For People With Asthma, the Danger of “Peak Week” Is Here

 

Peter DeMarco of Boston, Massachusetts, lost his wife, Laura Levis, to asthma during Asthma Peak Week in 2016. In the essay below, Peter shares Laura's story, as well as some facts about Asthma Peak Week. If you have asthma, taking precautions can help prevent asthma episodes, attacks and hospitalizations in September.

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By Peter DeMarco, Laura’s husband

There was no way for Laura to know that her life would end so suddenly that day in September. She’d gone to a concert a few nights before with friends, things were busy at her new job at Harvard, and she’d just pumped some serious iron at the gym. Her severe asthma attack came on so suddenly, and randomly, it seemed.

But that day – September 16 – was in fact not so random. And if Laura or I had been in possession of one small but important piece of information when her attack struck three years ago, she might still be alive.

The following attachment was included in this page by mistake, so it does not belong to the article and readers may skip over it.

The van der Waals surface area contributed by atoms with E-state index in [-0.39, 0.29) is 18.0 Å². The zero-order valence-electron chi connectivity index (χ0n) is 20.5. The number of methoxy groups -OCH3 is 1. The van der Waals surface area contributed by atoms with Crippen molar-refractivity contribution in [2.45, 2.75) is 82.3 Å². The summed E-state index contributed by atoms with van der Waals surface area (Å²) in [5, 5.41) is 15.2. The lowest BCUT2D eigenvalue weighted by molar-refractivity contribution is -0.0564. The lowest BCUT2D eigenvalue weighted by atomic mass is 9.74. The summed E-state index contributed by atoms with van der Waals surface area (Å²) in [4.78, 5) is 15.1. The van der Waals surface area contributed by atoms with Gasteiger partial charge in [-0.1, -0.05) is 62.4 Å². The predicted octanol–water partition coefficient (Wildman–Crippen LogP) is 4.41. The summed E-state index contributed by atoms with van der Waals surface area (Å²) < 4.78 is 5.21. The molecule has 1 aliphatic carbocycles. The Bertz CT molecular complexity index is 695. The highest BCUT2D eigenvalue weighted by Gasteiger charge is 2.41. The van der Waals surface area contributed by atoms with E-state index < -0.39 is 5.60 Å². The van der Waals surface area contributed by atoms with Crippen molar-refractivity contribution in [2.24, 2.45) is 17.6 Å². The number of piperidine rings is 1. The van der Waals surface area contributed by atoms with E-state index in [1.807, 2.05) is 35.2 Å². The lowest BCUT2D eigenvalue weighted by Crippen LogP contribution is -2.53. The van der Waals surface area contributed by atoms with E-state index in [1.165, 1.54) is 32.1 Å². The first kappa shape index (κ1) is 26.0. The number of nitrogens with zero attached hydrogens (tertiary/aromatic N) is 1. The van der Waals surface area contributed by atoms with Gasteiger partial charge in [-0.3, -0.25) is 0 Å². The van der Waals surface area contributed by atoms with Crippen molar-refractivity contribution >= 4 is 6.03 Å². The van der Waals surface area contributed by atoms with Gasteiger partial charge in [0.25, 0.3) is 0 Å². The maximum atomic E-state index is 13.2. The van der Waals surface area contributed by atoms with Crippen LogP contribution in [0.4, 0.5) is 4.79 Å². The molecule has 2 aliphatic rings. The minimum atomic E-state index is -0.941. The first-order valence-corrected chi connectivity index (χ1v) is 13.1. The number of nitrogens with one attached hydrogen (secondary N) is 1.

There’s one week each year that traditionally sees the most asthma attacks in country, asthma doctors say, and it comes like clockwork every third week in September. It’s called Asthma Peak Week, the very same week that Laura succumbed to her attack.

Peter DeMarco with his wife, Laura Levis

Peter DeMarco with his wife, Laura Levis


According to the Asthma and Allergy Foundation of America (AAFA), asthma attacks spike throughout September because it’s high ragweed season, with ragweed pollen from 17 different species of the wild, green plant filling the air. Those allergic to ragweed begin sneezing and coughing – common hay fever. But ragweed can also trigger asthma attacks, like the fatal one Laura had.

September’s also a critical month because children returning to school are exposed to viruses, particularly rhinovirus, and other asthma triggers.

The third week in September is when these elements usually reach a crescendo. “It’s a perfect storm, so to speak,” says Dr. Sumita Khatri, a national asthma expert with the Cleveland Clinic and medical advisor for AAFA.

The problem is, I don’t believe many people with asthma know about Peak Week. Laura and I certainly didn’t.